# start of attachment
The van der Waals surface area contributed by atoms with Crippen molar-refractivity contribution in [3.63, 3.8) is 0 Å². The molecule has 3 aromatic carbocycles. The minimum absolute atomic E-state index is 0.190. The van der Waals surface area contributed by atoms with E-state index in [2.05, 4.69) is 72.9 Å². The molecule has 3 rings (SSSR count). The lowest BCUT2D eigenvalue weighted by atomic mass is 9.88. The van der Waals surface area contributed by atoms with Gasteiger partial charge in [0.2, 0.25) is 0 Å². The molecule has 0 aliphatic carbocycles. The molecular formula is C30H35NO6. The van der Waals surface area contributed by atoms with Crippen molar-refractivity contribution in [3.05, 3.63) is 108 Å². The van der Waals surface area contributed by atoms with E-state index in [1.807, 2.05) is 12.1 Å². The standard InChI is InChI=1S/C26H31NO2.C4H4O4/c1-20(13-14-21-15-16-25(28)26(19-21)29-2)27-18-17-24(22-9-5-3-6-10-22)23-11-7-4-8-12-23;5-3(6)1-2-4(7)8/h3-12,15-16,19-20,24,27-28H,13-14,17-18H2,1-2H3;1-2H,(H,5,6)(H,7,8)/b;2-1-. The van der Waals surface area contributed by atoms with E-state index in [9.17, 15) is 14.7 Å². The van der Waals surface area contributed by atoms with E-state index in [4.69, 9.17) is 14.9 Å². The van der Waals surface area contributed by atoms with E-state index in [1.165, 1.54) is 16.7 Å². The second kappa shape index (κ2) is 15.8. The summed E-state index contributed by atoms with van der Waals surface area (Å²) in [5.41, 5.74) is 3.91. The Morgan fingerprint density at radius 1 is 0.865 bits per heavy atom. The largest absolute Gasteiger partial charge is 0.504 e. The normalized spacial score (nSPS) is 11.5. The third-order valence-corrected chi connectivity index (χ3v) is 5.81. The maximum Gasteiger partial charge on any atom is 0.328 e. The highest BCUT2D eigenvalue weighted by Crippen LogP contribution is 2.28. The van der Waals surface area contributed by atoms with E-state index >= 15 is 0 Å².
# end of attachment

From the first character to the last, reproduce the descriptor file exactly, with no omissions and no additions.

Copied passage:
The van der Waals surface area contributed by atoms with Crippen molar-refractivity contribution in [3.63, 3.8) is 0 Å². The molecule has 3 aromatic carbocycles. The minimum absolute atomic E-state index is 0.190. The van der Waals surface area contributed by atoms with E-state index in [2.05, 4.69) is 72.9 Å². The molecule has 3 rings (SSSR count). The lowest BCUT2D eigenvalue weighted by atomic mass is 9.88. The van der Waals surface area contributed by atoms with Gasteiger partial charge in [0.2, 0.25) is 0 Å². The molecule has 0 aliphatic carbocycles. The molecular formula is C30H35NO6. The van der Waals surface area contributed by atoms with Crippen molar-refractivity contribution in [3.05, 3.63) is 108 Å². The van der Waals surface area contributed by atoms with E-state index in [1.807, 2.05) is 12.1 Å². The standard InChI is InChI=1S/C26H31NO2.C4H4O4/c1-20(13-14-21-15-16-25(28)26(19-21)29-2)27-18-17-24(22-9-5-3-6-10-22)23-11-7-4-8-12-23;5-3(6)1-2-4(7)8/h3-12,15-16,19-20,24,27-28H,13-14,17-18H2,1-2H3;1-2H,(H,5,6)(H,7,8)/b;2-1-. The van der Waals surface area contributed by atoms with E-state index in [9.17, 15) is 14.7 Å². The van der Waals surface area contributed by atoms with E-state index in [4.69, 9.17) is 14.9 Å². The van der Waals surface area contributed by atoms with E-state index in [1.165, 1.54) is 16.7 Å². The second kappa shape index (κ2) is 15.8. The summed E-state index contributed by atoms with van der Waals surface area (Å²) in [5.41, 5.74) is 3.91. The Morgan fingerprint density at radius 1 is 0.865 bits per heavy atom. The largest absolute Gasteiger partial charge is 0.504 e. The normalized spacial score (nSPS) is 11.5. The third-order valence-corrected chi connectivity index (χ3v) is 5.81. The maximum Gasteiger partial charge on any atom is 0.328 e. The highest BCUT2D eigenvalue weighted by Crippen LogP contribution is 2.28. The van der Waals surface area contributed by atoms with E-state index >= 15 is 0 Å².